Aboriginal inmates at Wellington Correctional Centre are helping raise money for disadvantaged children by selling dozens of paintings they have created.
Wellington's manager of offender services and programs Jennifer Ryan, said the paintings were created during workshops with Elder and artist Tom Sloane at the prison's high intensity programs unit.
"Tom teaches the men about their culture and guides them on how to express that cultural journey through art," Ms Ryan said.
"The men were keen to donate their artworks because they wanted to make a positive contribution and give the community another perspective on what happens behind the walls of a correctional centre."
The artworks are based on Aboriginal themes of country and totem animals, and would be exhibited in Wellington, with all funds going to the Yalmambirra Indigenous Learning Centre.
Wiradjuri inmate-artist John painted a kangaroo and goanna, his family and tribal totems.
"A lot of us like doing our artwork because it reconnects us to who we were and where we were from, and it takes us back to that place, rather than being in here," John said.
"Painting gives us peace of mind, so if by donating them we can help one little bit, one little person, that's a bonus."
Barnardos Australia program manager Shiree Talbot said they were excited by the project which will support the Yalmambirra Indigenous Learning Centre which runs before and after school care for Aboriginal children aged 5-12.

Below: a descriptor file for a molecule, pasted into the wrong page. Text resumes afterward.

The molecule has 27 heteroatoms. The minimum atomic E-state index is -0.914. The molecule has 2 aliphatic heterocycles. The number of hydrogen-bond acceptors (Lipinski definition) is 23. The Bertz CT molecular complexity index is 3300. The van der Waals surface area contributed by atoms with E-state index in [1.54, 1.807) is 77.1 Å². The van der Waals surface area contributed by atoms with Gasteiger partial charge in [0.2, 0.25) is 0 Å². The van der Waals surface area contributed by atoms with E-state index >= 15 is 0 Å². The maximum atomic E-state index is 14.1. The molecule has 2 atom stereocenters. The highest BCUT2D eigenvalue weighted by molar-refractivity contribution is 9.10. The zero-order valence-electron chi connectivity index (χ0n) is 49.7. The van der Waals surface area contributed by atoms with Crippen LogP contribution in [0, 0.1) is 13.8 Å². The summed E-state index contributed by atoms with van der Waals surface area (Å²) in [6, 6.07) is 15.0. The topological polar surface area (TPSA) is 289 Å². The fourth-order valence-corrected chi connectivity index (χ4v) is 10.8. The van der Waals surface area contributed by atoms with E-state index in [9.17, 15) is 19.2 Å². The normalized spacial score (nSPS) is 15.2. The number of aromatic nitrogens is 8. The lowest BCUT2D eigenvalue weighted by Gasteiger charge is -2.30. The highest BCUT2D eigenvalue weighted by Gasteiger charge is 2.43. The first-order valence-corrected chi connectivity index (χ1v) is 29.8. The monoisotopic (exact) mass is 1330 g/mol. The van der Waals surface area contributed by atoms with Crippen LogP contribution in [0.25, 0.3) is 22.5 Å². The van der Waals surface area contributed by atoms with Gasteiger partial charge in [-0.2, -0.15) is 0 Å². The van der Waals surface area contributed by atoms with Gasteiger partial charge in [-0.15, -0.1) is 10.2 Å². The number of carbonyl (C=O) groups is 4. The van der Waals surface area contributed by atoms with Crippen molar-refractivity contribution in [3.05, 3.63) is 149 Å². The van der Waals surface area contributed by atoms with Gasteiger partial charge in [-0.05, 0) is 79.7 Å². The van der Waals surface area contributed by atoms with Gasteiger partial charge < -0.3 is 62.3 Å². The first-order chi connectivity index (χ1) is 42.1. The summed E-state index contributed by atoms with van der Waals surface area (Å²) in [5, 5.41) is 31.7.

The program is an early education initiative to help break the cycle of disadvantage, social exclusion and disengagement with the community.
"This fundraising exhibition is really a win-win for everyone," Ms Talbot said.
"The inmates gain cultural awareness through painting and then have the satisfaction of seeing their artworks make a positive difference to the lives of children in Wellington."
Member for the Dubbo electorate Dugald Saunders congratulated staff and inmates on the program.
"I've seen firsthand some of the artistic skills that inmates have and there is a lot of hidden talent," he said.
"By encouraging inmates to build on their talent, it gives them a sense of pride, and with the artworks going on to raise money for valuable services, it is their way of giving back."
The Yalmambirra Art Exhibition 'Children are our future' is on show from 5.30pm to 8pm on Friday, November 27, at 49 Gisborne Street, Wellington.